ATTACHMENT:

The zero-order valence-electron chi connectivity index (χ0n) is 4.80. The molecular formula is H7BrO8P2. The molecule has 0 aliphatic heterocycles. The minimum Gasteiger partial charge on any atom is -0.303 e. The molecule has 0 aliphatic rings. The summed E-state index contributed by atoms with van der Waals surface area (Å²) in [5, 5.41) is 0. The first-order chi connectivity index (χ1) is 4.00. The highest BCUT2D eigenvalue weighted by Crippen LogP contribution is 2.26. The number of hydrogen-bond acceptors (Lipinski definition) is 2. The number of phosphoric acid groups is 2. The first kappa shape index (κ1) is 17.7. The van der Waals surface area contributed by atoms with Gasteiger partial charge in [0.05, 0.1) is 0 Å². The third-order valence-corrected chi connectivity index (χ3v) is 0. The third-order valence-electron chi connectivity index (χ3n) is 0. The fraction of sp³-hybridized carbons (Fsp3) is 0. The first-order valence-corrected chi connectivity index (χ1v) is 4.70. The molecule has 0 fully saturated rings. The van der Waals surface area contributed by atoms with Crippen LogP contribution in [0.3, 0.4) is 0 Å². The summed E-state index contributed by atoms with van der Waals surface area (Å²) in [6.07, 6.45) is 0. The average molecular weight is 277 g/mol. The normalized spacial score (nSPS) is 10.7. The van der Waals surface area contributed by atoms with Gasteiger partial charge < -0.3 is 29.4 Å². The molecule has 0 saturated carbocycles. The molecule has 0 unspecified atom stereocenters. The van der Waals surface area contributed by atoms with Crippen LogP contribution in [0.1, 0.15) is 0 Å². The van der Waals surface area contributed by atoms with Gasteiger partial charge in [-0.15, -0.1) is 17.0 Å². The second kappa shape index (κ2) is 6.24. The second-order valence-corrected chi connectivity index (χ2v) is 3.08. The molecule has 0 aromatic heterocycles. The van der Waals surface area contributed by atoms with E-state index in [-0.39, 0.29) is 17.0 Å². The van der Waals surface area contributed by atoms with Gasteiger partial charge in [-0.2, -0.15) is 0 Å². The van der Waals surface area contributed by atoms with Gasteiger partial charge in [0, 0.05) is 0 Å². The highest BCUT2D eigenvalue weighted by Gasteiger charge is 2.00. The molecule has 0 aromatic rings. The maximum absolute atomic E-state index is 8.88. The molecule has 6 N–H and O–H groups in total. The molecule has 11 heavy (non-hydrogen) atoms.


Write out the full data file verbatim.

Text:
The zero-order valence-electron chi connectivity index (χ0n) is 4.80. The molecular formula is H7BrO8P2. The molecule has 0 aliphatic heterocycles. The minimum Gasteiger partial charge on any atom is -0.303 e. The molecule has 0 aliphatic rings. The summed E-state index contributed by atoms with van der Waals surface area (Å²) in [5, 5.41) is 0. The first-order chi connectivity index (χ1) is 4.00. The highest BCUT2D eigenvalue weighted by Crippen LogP contribution is 2.26. The number of hydrogen-bond acceptors (Lipinski definition) is 2. The number of phosphoric acid groups is 2. The first kappa shape index (κ1) is 17.7. The van der Waals surface area contributed by atoms with Gasteiger partial charge in [0.05, 0.1) is 0 Å². The third-order valence-corrected chi connectivity index (χ3v) is 0. The third-order valence-electron chi connectivity index (χ3n) is 0. The fraction of sp³-hybridized carbons (Fsp3) is 0. The first-order valence-corrected chi connectivity index (χ1v) is 4.70. The molecule has 0 fully saturated rings. The van der Waals surface area contributed by atoms with Crippen LogP contribution in [0.3, 0.4) is 0 Å². The summed E-state index contributed by atoms with van der Waals surface area (Å²) in [6.07, 6.45) is 0. The average molecular weight is 277 g/mol. The normalized spacial score (nSPS) is 10.7. The van der Waals surface area contributed by atoms with Gasteiger partial charge < -0.3 is 29.4 Å². The molecule has 0 saturated carbocycles. The molecule has 0 unspecified atom stereocenters. The van der Waals surface area contributed by atoms with Crippen LogP contribution in [0.1, 0.15) is 0 Å². The van der Waals surface area contributed by atoms with Gasteiger partial charge in [-0.15, -0.1) is 17.0 Å². The second kappa shape index (κ2) is 6.24. The second-order valence-corrected chi connectivity index (χ2v) is 3.08. The molecule has 0 aromatic heterocycles. The van der Waals surface area contributed by atoms with E-state index in [-0.39, 0.29) is 17.0 Å². The van der Waals surface area contributed by atoms with Gasteiger partial charge in [-0.2, -0.15) is 0 Å². The van der Waals surface area contributed by atoms with Gasteiger partial charge in [0, 0.05) is 0 Å². The highest BCUT2D eigenvalue weighted by Gasteiger charge is 2.00. The molecule has 0 aromatic rings. The maximum absolute atomic E-state index is 8.88. The molecule has 6 N–H and O–H groups in total. The molecule has 11 heavy (non-hydrogen) atoms.